The same set of arguments are often used to defend the use of corporal punishment. This set of fact sheets provide children’s rights activists and practitioners with the counter arguments to these popular myths, using rigorous research evidence.
These arguments are outlined by Wessel van den Berg in an article originally written for News24. Here is a short summary of each:
Myth number 1:
“If we ban corporal punishment in the home, we will make criminals out of parents.”
It is obviously not in the best interest of a child to remove parents. The state intervention will be a social worker, not a police officer, unless it has escalated to serious assault.
Myth number 2:
“My culture says I should hit my children to punish them”
All cultures have made this claim at some point, so it’s in fact not a culturally unique statement. There’s also good evidence to show that the practice was introduced by colonists who used to flog their slaves.
Myth number 3:
“Schools are ill disciplined and violent now that teachers can’t use corporal punishment”
Discipline starts at home, with the foundation of a good relationship between parents and children. The rates of teachers using corporal punishment are in any case still very high. Between 65 and 90 % of children are exposed to corporal punishment at schools across SA.
Myth number 4:
“There is a big difference between child abuse and corporal punishment used to discipline a child”
Lots of studies show the harmful effects of well-meant light corporal punishment, including lower IQ later in life. Any corporal punishment, no matter how light, is more harmful than no corporal punishment.
Myth number 5:
“The Bible gives me the right and duty to spank my children: spare the rod and spoil the child”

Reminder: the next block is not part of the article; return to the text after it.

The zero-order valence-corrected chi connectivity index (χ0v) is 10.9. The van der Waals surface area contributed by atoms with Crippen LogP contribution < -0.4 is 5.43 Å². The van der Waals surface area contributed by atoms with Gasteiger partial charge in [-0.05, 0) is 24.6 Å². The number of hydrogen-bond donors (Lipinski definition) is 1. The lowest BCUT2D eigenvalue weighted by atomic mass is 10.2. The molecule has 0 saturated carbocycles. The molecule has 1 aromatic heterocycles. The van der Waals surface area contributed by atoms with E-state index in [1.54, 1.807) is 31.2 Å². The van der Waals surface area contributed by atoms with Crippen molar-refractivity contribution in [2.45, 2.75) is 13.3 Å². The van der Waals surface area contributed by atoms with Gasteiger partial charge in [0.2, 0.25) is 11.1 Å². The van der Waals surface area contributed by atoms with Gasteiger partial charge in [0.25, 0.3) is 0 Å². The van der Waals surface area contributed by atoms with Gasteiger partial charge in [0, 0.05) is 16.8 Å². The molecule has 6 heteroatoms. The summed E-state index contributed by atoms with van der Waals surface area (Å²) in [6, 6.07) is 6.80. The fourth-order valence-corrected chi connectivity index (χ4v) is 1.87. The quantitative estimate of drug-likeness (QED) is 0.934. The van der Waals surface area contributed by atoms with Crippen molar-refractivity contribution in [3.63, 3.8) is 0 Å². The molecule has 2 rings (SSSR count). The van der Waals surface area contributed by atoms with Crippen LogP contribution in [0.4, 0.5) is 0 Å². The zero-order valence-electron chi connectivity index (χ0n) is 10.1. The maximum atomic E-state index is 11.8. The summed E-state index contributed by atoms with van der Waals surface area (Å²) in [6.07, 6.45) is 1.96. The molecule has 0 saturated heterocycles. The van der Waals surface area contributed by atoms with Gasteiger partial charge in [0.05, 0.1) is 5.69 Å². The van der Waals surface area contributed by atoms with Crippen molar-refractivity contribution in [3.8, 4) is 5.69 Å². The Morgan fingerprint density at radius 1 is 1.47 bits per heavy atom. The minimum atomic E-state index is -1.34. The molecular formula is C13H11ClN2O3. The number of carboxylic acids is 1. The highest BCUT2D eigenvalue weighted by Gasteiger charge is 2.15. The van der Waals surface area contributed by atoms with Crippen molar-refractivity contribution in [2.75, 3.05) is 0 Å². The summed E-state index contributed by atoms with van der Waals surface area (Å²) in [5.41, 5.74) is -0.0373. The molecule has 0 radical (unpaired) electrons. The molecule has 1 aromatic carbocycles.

Religious rights are superceded by the basic human right to security of person and freedom in the South African constitution. We also don’t stone our neighbors when they burn their braai either. So why do we pick this practice to follow?
Myth number 6:
“I have to discipline my child – and that means to punish them physically.”
Huge difference between discipline and punishment. Children need boundaries and good discipline. Using physical punishment is in fact quite an undisciplined thing to do. Young children especially learn via imitation. So when you punish them, all they learn is punishment, not the preferred behavior.
Myth number 7:
“Government should not interfere in the private sphere”
The same argument was used to defend domestic violence. Any violence, regardless of who it is used against, should be outlawed.
Myth number 8:
“Under common law corporal punishment in the home is legal, and that makes it acceptable.”
The common law rule that allows parents to use ‘moderate’ physical violence on children infringes on the rights of the child – in particular the rights protected by sections 12 and 28 of the Bill of Rights.
Section 12(1)(c) states that everyone has the right to freedom and security of the person, which includes the right “to be free from all forms of violence from either public or private sources”. Section 12(2)(b) also guarantees for everyone the right to bodily and psychological integrity which includes the right “to security in and control over their body”.